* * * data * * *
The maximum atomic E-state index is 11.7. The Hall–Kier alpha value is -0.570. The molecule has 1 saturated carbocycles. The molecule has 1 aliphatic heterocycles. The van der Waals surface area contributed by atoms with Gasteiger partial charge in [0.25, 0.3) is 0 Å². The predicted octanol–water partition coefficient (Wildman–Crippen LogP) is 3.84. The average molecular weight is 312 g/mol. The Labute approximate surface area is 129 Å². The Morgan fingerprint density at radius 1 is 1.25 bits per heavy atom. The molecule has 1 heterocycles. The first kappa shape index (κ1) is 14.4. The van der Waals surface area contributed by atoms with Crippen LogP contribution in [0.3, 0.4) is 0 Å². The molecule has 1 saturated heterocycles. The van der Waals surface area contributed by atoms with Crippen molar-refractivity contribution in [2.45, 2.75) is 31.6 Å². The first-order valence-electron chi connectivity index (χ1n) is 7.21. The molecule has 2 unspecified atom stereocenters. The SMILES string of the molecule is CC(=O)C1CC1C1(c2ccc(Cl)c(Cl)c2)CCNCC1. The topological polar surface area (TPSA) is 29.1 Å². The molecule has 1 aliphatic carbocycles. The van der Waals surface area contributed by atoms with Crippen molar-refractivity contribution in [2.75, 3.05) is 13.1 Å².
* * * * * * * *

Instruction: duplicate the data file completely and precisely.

The maximum atomic E-state index is 11.7. The Hall–Kier alpha value is -0.570. The molecule has 1 saturated carbocycles. The molecule has 1 aliphatic heterocycles. The van der Waals surface area contributed by atoms with Gasteiger partial charge in [0.25, 0.3) is 0 Å². The predicted octanol–water partition coefficient (Wildman–Crippen LogP) is 3.84. The average molecular weight is 312 g/mol. The Labute approximate surface area is 129 Å². The Morgan fingerprint density at radius 1 is 1.25 bits per heavy atom. The molecule has 1 heterocycles. The first kappa shape index (κ1) is 14.4. The van der Waals surface area contributed by atoms with Crippen LogP contribution in [0.3, 0.4) is 0 Å². The molecule has 1 saturated heterocycles. The van der Waals surface area contributed by atoms with Crippen molar-refractivity contribution in [2.45, 2.75) is 31.6 Å². The first-order valence-electron chi connectivity index (χ1n) is 7.21. The molecule has 2 unspecified atom stereocenters. The SMILES string of the molecule is CC(=O)C1CC1C1(c2ccc(Cl)c(Cl)c2)CCNCC1. The topological polar surface area (TPSA) is 29.1 Å². The molecule has 1 aliphatic carbocycles. The van der Waals surface area contributed by atoms with Crippen molar-refractivity contribution in [2.75, 3.05) is 13.1 Å².